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On May 16, 2007, the Board of Regents of the University of Hawai‘i established the Hawai‘inuiākea School of Hawaiian Knowledge. It is the first new school or college established on the Mānoa campus since 1982, and the only college of indigenous knowledge in a Research I institution in the United States.

Hawaiʻinuiākea has historical roots that go back to 1921 when Hawaiian language was first offered and taught by Frederick W. Beckley. As early as 1926 Hawaiian became a second language elective and much later, in 1985, a Bachelor in Arts in Hawaiian was awarded permanent status. Notable early instructors included John Henry Wise, Reverend Edward Kahale, Rubellite Kinney Johnson, and Samuel Elbert. For more history on Kawaihuelani, Center for Hawaiian Language click here.

Hawaiian Studies was formally established under Liberal Studies in 1970. In 1979 a provisional Hawaiian Studies Program was approved by the Board of Regents and in 1985 was granted permanent status.

But it was the Kaʻū Report in 1986 “on matters related to Hawaiian Studies in the University of Hawai’i system” that amplified the urgency of creating a comprehensive Center for Hawaiian Studies and set the tone for growth in the years to follow.

In 1987 a Center for Hawaiian Studies was established by the Board of Regents and in 1996 a five-acre complex was completed and named after Gladys Kamakakūokalani ʻAinoa Brandt, a passionate and dedicated Native Hawaiian educator. “[This school] is both a symbolic and an actual victory in the more than a century-long struggle of Hawaiians to reclaim the education of our own people in our own culture” (Haunani-Kay Trask, Welcoming Address, January 18, 1997). For more history on Kamakakūokalani, Center for Hawaiian Studies click here.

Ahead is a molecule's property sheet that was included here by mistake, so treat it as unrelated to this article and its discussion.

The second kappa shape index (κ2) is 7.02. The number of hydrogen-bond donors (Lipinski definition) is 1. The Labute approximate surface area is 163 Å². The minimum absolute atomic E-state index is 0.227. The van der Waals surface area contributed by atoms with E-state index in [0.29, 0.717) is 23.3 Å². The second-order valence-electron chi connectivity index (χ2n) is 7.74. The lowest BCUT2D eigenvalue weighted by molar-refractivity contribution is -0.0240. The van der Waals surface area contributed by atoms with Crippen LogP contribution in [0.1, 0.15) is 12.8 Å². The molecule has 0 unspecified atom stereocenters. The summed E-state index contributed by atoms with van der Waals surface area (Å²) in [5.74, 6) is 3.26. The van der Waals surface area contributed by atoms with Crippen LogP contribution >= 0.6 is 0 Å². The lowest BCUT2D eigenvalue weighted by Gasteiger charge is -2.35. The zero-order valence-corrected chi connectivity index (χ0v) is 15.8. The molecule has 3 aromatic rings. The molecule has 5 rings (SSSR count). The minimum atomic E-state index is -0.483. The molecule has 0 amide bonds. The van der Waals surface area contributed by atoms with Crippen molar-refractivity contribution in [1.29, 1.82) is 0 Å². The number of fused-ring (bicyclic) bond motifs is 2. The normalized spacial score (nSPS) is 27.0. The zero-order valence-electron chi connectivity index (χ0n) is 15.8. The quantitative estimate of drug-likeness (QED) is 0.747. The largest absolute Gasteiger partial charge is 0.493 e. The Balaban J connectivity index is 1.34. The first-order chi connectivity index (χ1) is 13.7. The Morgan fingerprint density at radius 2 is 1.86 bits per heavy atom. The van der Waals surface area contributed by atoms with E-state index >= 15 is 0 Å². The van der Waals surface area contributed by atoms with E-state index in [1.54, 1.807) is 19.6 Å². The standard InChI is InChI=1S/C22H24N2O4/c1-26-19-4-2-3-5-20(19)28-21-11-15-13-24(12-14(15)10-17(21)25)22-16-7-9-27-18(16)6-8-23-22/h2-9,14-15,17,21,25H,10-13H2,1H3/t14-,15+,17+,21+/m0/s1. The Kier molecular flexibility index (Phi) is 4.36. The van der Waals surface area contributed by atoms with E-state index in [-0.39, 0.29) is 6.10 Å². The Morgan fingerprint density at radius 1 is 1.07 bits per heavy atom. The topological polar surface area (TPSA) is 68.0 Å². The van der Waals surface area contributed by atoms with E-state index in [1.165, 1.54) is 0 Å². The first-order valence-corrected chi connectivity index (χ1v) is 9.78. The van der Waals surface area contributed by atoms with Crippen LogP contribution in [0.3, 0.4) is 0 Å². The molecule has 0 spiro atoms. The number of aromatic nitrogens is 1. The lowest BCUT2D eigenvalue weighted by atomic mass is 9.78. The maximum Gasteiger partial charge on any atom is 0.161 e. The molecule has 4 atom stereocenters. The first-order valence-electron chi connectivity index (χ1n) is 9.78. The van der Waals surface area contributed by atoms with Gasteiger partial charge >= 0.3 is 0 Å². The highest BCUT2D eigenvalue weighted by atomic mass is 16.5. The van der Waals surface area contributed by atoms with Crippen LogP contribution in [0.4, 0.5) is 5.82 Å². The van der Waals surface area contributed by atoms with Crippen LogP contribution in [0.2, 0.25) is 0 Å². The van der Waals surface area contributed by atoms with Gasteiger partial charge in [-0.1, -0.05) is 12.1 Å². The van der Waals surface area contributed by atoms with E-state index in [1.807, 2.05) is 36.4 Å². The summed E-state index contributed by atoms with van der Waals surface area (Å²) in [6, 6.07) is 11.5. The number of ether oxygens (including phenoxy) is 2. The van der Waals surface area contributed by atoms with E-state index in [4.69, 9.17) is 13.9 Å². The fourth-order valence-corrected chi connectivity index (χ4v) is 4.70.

In the early 1980s, a handful of Native Hawaiian students uncovered the remnants of an ancient ‘auwai (irrigation ditch) in the bushes alongside the Mānoa stream on Dole Street. They discovered that this land, called Kānewai, was highly valued for its kalo (taro) productivity even before Kamehameha conquered O‘ahu and remained a royal possession well after the Great Māhele in 1848. With the guidance of kūpuna such as Harry Mitchell, a traditional ‘auwai system (irrigation system, dated 1400A.D.), lo‘i (irrigated taro terraces), and māla ‘ai (dry planting areas) were reopened, and a hālau (thatched pavilion) was constructed. For more history on Ka Papa Loʻi ʻO Kānewai click here.

In 2006, the Kūali`i Native Hawaiian Student Services Committee released a report titled, “Native Hawaiian Student Services Program Plan”.  The Program Plan offers an overview of challenges facing Native Hawaiians in higher education, identifies support gaps, and outlines a plan for developing a Native Hawaiian culturally-based, data and research-informed student services unit in support of Native Hawaiian student success.  It also reflects the ‘ike of an intergenerational, cross-section of student affairs professionals and programs, existing policies of the University of Hawai`i System and University of Hawai`i Mānoa as well as the analysis of several years of data-based research on Native Hawaiians in higher education.  As a result of this careful consideration and planning, Native Hawaiian Student Services (NHSS) was created and determined to be housed in Hawaiʻinuiākea School of Hawaiian Knowledge (HSHK).

To actualize NHSS, Hawaiian Studies faculty, Konia Freitas, lead the effort to gather seed funding and search for a director.  Under her leadership, UH Mānoa was awarded its first U.S. Department of Education Title III Native Hawaiian Strengthening Institutions Program grant in 2007, Kōkua a Puni (KAP).  The following year, Dr. Kahunawai Wright was hired to serve as the NHSS director, a position also advocated by Kūaliʻi.  As a new college, HSHK also went through a reorganization at this time and all student academic services responsibilities were folded into NHSS.  Consequently, our two broad kuleana – to support all Native Hawaiian students pursuing higher education and to support HSHK majors – were defined through this process.

Since 2008, NHSS has grown exponentially as demonstrated by our diverse staff, partnerships, broad scope of programs and services, student-dedicated spaces, and active engagement in knowledge generation and dissemination.  NHSS reflects the ʻike of the original program plan but has developed its own unique identity in the ways that the original program plan is interpreted, implemented, and advanced.


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